Animal studies have shown that PD-1 seems to exert significant anti-inflammatory and atheroprotective effects, mostly in early phases of disease progression, and blockade of this molecule for the treatment of cancer may increase cardiovascular risk.[72],[73]

Drugs such as pembrolizumab and nivolumab which block PD-1 signaling and are used in patients with advanced melanoma, NSCLC, Hodgkin's lymphoma, head-and-neck squamous cell carcinoma, and advanced urothelial (bladder) cancer can theoretically lead to progression of atherosclerosis.

   Androgen Deprivation Therapy and Atherosclerosis Top

Androgen deprivation therapy (ADT) which includes luteinizing hormone-releasing hormone (LHRH) agonists like leuprolide, goserelin and LHRH antagonist like degarelix; anti-androgens like flutamide, bicalutamide are used to delay the growth of the prostate tumor and improve survival in patients affected with prostate cancer are also found to be associated with accelerated atherosclerosis.

Keating et al., for the first time in 2006, found that ADT was associated with increased risk of coronary artery disease and myocardial infarction.[74]

Other studies have also confirmed the association between administration of ADT and increased rate of ischemic heart diseases.[75],[76]

CVD risk was highest during the first 6 months of ADT in men who experienced two or more cardiovascular events before therapy.[77]

ADT leads to the development of metabolic abnormalities, such as hyperglycemia, dyslipidemia, and obesity, which ultimately lead to atherosclerosis.[78]

Androgens may inhibit this process by stimulating endothelial production of NO, which inhibits platelet aggregation, and inhibiting platelet secretion of thromboxane A2, which has the opposite effect.[79],[80],[81]

Androgens have been found to be associated with decreased expression of pro-inflammatory cytokines.[82],[83]

Testosterone may also stimulate fibrinolysis and resultant clot degradation by increasing expression of tissue plasminogen activator.[84]

Androgen deprivation is associated with increased total cholesterol and LDL levels.[9],[85],[86]

A nested case–control study in the UK found that combined ADT with both LHRH agonists and anti-androgens was associated with a significant increase in the risk of coronary artery disease and acute myocardial infarction.[87]

   Proteasome Inhibitors Top

The proteasome is a protein complex which breaks down proteins which are marked by ubiquitin. Inhibition of the proteasome complex has been found to be an effective strategy for the treatment of cancers. They have been approved for use in multiple myeloma (MM). This group includes drugs such as bortezomib, carfilzomib, marizomib, and ixazomib.[88]

Bortezomib is a boron-containing peptide. The boron atom in its molecule binds specifically to the catalytic site of 26S proteasome, thereby reversibly inhibiting it.[89] The drug has been approved for the management of MM.[90],[91],[92] Bortezomib's inhibition of proteasome activity may increase endothelial progenitor cell apoptosis and decrease eNOS/NO, thus leading to coronary spasm.[92]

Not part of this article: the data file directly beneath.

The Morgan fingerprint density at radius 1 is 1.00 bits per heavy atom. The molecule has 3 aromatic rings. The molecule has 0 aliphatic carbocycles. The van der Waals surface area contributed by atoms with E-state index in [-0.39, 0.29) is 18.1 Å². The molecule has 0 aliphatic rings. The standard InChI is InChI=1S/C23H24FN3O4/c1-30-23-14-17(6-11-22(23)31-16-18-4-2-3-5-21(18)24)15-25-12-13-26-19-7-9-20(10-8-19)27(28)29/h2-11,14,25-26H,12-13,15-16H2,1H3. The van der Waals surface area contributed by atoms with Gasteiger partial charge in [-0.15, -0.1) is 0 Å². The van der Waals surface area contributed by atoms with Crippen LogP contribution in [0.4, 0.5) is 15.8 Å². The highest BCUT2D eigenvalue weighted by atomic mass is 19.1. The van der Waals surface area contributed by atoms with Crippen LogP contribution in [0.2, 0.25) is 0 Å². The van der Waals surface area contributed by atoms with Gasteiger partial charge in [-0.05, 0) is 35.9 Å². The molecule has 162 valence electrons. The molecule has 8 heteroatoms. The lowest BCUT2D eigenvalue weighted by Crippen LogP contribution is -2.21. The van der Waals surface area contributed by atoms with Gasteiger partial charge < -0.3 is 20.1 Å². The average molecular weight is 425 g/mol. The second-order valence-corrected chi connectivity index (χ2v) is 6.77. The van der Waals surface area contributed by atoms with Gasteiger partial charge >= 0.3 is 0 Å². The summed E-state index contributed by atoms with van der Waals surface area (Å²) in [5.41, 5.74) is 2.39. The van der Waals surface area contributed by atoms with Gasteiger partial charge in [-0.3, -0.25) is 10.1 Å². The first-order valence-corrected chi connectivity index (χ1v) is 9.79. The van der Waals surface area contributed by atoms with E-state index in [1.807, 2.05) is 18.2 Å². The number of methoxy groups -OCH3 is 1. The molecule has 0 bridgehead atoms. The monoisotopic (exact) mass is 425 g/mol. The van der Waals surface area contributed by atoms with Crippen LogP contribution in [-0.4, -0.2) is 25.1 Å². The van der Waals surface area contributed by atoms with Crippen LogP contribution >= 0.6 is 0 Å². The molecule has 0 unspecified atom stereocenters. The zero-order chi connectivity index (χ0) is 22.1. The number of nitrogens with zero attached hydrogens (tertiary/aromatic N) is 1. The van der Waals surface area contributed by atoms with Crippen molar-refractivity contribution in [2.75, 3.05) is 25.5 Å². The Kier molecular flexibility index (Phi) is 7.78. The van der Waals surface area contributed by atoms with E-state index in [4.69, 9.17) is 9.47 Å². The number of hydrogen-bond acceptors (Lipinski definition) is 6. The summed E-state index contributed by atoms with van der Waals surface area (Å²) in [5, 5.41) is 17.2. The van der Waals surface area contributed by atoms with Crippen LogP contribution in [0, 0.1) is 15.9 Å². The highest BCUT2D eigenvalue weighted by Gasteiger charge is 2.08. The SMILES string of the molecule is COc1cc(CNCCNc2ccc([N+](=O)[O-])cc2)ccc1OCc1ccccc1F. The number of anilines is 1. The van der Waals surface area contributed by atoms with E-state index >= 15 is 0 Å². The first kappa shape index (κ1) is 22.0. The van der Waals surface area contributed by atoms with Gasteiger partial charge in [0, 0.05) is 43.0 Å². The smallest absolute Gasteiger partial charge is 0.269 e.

A large retrospective review of almost 4000 patients in seven Phase II and Phase III clinical trials that led to bortezomib's approval reported an ischemic heart disease incidence of 1.5%–2.7% in the bortezomib treatment arms.[93]

More recently, a case report showed that an association between an ischemic heart attack and the bortezomib plus dexamethasone combination might exist. A 79-year-old woman with no past history of CVD developed acute myocardial infarction immediately following bortezomib administration requiring a coronary artery stent.[92]

Carfilzomib was noted in the ASPIRE trial to have a higher incidence of ischemic heart disease when compared to a control group not receiving carfilzomib, 3.3% compared to 2.1%, respectively.[94]

Limited evidence from animal studies suggests an endothelium-dependent mechanism by which carfilzomib induces coronary vasospasm or lack of dilation contributing to ischemia.[95] Nifedipine and nitroglycerin have been found to be effective in treating carfilzomib-induced vasospasm.[95]

   Summary and Conclusion Top

The recognition of cardiac problems related to the treatment of cancer is complex. Identifying patients who are at increased risk for cardiovascular problems associated with the cancer treatment or who develop side effects following treatment is a major component of an evolving area often referred to as cardio-oncology-diagnosing, preventing, and treating patients with cancer and CVDs; the discipline assists in the overall care of cancer patients from cancer diagnosis into survivorship.

Progress in the detection and treatment of cancer has led to an impressive reduction in both mortality and morbidity. Due to their mechanism of action, however, conventional chemotherapeutics and some of the newer anticancer signaling inhibitors carry a substantial risk of cardiovascular side effects that include cardiac dysfunction and heart failure, arterial hypertension, vasospastic and thromboembolic ischemia, dysrhythmia, and QT prolongation. While some of these side effects are irreversible and cause progressive CVD, others induce only temporary dysfunction with no apparent long-term sequelae for the patient.

The challenge for the cardiovascular specialist is to balance the need for lifesaving cancer treatment with the assessment of risk from cancer drug-associated cardiovascular side effects to prevent long-term damage. The management of these complex patients requires careful balance: excessive concern regarding potentially reversible cardiac issues may compromise the administration of highly beneficial anticancer therapies, while underappreciation of cardiac risk may result in lifelong cardiac concerns for a patient who has been cured of their cancer.

Knowledge of the cardiac effects of anticancer agents balanced with knowledge regarding the natural history of the malignancy and the likelihood of tumor response offers such patients the greatest chance for long-term disease-free survival.

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Conflicts of interest

There are no conflicts of interest.